Trummel, grappling with his second increase of the year, isn’t holding his breath. But he’s hoping that the new state-run marketplace where people will be able to buy health insurance under the federal health law in 2014 will yield an option that offers him some relief until he qualifies for Medicare.
“If I could get into that (the marketplace), I might have only one more year of this agony with Anthem Blue Cross,” Trummel said. “I’m just holding on until either the health law or Medicare will kick in.”
In its rate request, Anthem said its medical costs for this segment of the business are increasing nearly 11% and what it actually pays is rising 13.5% after adjusting for its portion after customer deductibles.
With those cost pressures, Anthem said that the profit margin on its individual insurance business in California is less than 1% this year and that it expects to lose money next year even with these proposed rate increases.
In addition to the 18% rate increase for about 630,000 customers, Anthem is seeking a separate rate hike of 15%, on average, for an additional 100,000 policyholders whose plans are regulated by the California Department of Managed Health Care. An agency spokeswoman said it is reviewing Anthem’s proposed rate increase and those of other companies.
California, which once basked in the suntanned imagery of youthful vigor and health and fitness recognizes the shine has faded as its population grows older and more sedentary and obese, spawning an unprecedented increase in chronic, preventable disease. Earlier this year, the administration of Gov. Jerry Brown formed a task force with the vision of restoring the Golden State to the healthiest in the nation by 2022. This week, the Let’s Get Healthy California Task Force released a draft report outlining how the state will achieve that vision based on six goals and associated priorities and health indicators.
Brown and his Health and Human Services Agency Secretary Diana Dooley – who also chairs Covered California, the state’s health benefit exchange — are to be commended for initiating and championing this monumental project. When it comes to something as big as improving the health status of the nation’s most populous state, one of the task force’s members, Dave Regan, president of Service Employees International Union – United Healthcare Workers West, clearly understands what’s needed to generate the enormous momentum to counter the sickly, sedentary status quo. Here’s what he said with the release of the draft report as reported by the California HealthCare Foundation’s California Healthline:
There’s lots and lots of good stuff in here. What I’m thinking about is what’s not in here,” said Dave Regan, president of Service Employees International Union. “I keep going back to two things — 80% of what drives health care costs is behavioral, and only 20% of the cost of health care can be affected by what we do today.”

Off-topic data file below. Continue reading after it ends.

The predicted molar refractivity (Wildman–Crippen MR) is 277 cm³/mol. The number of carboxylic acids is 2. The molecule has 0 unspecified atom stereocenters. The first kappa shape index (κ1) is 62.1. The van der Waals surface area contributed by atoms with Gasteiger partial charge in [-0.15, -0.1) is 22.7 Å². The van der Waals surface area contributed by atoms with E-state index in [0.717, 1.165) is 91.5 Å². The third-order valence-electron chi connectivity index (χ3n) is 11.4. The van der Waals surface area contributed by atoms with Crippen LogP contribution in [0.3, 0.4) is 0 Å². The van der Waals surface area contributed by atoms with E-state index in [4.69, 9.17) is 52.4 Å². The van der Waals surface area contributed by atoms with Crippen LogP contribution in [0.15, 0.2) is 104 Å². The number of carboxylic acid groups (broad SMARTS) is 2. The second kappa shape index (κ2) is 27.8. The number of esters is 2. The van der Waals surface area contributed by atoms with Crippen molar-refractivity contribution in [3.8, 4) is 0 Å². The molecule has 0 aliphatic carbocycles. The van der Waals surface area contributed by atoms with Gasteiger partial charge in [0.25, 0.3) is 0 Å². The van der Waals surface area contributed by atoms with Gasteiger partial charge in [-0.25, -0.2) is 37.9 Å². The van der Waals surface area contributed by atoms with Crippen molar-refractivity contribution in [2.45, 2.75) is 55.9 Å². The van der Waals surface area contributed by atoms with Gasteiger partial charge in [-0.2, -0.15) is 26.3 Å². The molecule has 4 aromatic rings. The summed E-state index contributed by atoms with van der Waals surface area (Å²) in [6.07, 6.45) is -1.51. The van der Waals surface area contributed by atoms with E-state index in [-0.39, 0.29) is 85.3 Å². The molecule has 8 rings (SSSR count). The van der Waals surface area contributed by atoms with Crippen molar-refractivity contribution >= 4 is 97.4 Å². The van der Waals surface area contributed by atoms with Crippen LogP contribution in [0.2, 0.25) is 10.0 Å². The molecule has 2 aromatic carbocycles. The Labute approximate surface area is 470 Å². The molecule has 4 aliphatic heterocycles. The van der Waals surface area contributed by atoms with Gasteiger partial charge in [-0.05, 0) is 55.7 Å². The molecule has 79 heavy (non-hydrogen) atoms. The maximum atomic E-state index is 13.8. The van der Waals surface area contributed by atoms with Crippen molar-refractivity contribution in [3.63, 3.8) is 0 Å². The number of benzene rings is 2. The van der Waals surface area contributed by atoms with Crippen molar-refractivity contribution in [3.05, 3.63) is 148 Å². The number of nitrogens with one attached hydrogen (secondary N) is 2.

Regan said there needs to be a bigger change, a cultural change, to affect some of the root causes of rising health care costs and poor health of Californians.
“When you look at the goals and indicators in here, we may have a forest-and-trees effect. The behavioral culture is far more influential than all of us nibbling at the margins. … Unless we change the behaviors of millions of people, then we’re just tilting at windmills.”
Regan’s exactly right. And he need look no further than the state workforce – a large portion represented by his union – to see a glaring example of a subsection of the bigger California health problem. These thousands of state employees need to get out of their offices and cubicles and exercise more. Especially as they drive up the cost of providing them health care with one third driven by chronic conditions and raise serious questions as to whether the state will be able to afford to provide them health coverage in retirement.
But they are held prisoner by a rigid, outmoded Industrial Age work culture that requires them to be at the desks from 8 to 5, Monday through Friday. Most could shift their work outside this fixed time frame and location, thanks to today’s information and communications technology — much of it innovated in California — that makes it easily possible for them to do their jobs in a home office or other locations where they can be productive.
This “work shifting” is an essential cultural change that Regan correctly says is needed because it affords people control over their daily schedules and frees up hours each week of wasted commuting time. A 2011 University of Minnesota study found when people are afforded control over when and where they perform their jobs, they got more sleep and exercise. Schedule control is thus a potentially powerful cultural shift because it enables healthy living – a goal identified in the task force report – and makes it easier for people to adopt healthier lifestyle choices.
The sale and regulation of commercial health insurance is essentially an intrastate affair. States serve as discrete markets and each have their own rules governing health insurers and managed care plans. However, several provisions of the Patient Protection and Affordable Care Act (ACA) are apparently intended to give the industry a more interstate flavor starting in 2014 when state health benefit exchanges chartered by the ACA open for business in each state.